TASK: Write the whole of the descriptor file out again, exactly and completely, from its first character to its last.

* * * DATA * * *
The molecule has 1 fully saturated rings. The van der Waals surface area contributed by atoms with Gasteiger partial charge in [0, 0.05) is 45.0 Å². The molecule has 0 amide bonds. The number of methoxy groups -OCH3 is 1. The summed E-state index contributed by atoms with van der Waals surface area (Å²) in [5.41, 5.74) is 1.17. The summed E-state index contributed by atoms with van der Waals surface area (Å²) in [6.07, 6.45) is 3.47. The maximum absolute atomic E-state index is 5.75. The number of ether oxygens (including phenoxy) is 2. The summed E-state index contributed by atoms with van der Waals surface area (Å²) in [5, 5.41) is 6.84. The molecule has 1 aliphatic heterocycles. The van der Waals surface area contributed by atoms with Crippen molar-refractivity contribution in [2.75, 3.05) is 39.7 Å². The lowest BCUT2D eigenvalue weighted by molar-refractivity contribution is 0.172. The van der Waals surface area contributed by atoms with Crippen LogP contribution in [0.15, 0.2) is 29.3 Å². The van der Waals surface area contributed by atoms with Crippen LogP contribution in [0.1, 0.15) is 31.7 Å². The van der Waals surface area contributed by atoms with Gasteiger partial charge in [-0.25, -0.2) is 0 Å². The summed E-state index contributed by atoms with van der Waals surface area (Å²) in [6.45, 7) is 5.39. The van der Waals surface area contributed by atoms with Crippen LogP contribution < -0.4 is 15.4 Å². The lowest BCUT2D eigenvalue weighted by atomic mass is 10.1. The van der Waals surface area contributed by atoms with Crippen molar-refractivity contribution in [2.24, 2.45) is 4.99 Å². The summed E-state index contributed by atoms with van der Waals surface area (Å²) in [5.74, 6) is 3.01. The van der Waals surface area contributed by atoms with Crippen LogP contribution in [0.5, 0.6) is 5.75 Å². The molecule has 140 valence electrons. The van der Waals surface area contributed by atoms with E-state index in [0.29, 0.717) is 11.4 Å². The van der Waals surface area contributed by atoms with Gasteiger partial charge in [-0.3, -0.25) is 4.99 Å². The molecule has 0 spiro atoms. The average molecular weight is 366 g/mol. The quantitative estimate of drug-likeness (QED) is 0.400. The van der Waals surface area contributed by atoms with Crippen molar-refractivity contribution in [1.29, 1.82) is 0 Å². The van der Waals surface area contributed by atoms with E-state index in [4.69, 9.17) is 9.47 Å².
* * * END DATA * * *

The molecule has 1 fully saturated rings. The van der Waals surface area contributed by atoms with Gasteiger partial charge in [0, 0.05) is 45.0 Å². The molecule has 0 amide bonds. The number of methoxy groups -OCH3 is 1. The summed E-state index contributed by atoms with van der Waals surface area (Å²) in [5.41, 5.74) is 1.17. The summed E-state index contributed by atoms with van der Waals surface area (Å²) in [6.07, 6.45) is 3.47. The maximum absolute atomic E-state index is 5.75. The number of ether oxygens (including phenoxy) is 2. The summed E-state index contributed by atoms with van der Waals surface area (Å²) in [5, 5.41) is 6.84. The molecule has 1 aliphatic heterocycles. The van der Waals surface area contributed by atoms with Crippen molar-refractivity contribution in [2.75, 3.05) is 39.7 Å². The lowest BCUT2D eigenvalue weighted by molar-refractivity contribution is 0.172. The van der Waals surface area contributed by atoms with Crippen LogP contribution in [0.15, 0.2) is 29.3 Å². The van der Waals surface area contributed by atoms with Crippen LogP contribution in [0.1, 0.15) is 31.7 Å². The van der Waals surface area contributed by atoms with Gasteiger partial charge in [-0.25, -0.2) is 0 Å². The summed E-state index contributed by atoms with van der Waals surface area (Å²) in [6.45, 7) is 5.39. The van der Waals surface area contributed by atoms with Crippen LogP contribution < -0.4 is 15.4 Å². The lowest BCUT2D eigenvalue weighted by atomic mass is 10.1. The van der Waals surface area contributed by atoms with Crippen molar-refractivity contribution in [2.24, 2.45) is 4.99 Å². The summed E-state index contributed by atoms with van der Waals surface area (Å²) in [5.74, 6) is 3.01. The van der Waals surface area contributed by atoms with Crippen LogP contribution in [0.5, 0.6) is 5.75 Å². The molecule has 140 valence electrons. The van der Waals surface area contributed by atoms with E-state index in [0.29, 0.717) is 11.4 Å². The van der Waals surface area contributed by atoms with Gasteiger partial charge in [-0.3, -0.25) is 4.99 Å². The molecule has 0 spiro atoms. The average molecular weight is 366 g/mol. The quantitative estimate of drug-likeness (QED) is 0.400. The van der Waals surface area contributed by atoms with Crippen molar-refractivity contribution in [1.29, 1.82) is 0 Å². The van der Waals surface area contributed by atoms with E-state index in [4.69, 9.17) is 9.47 Å².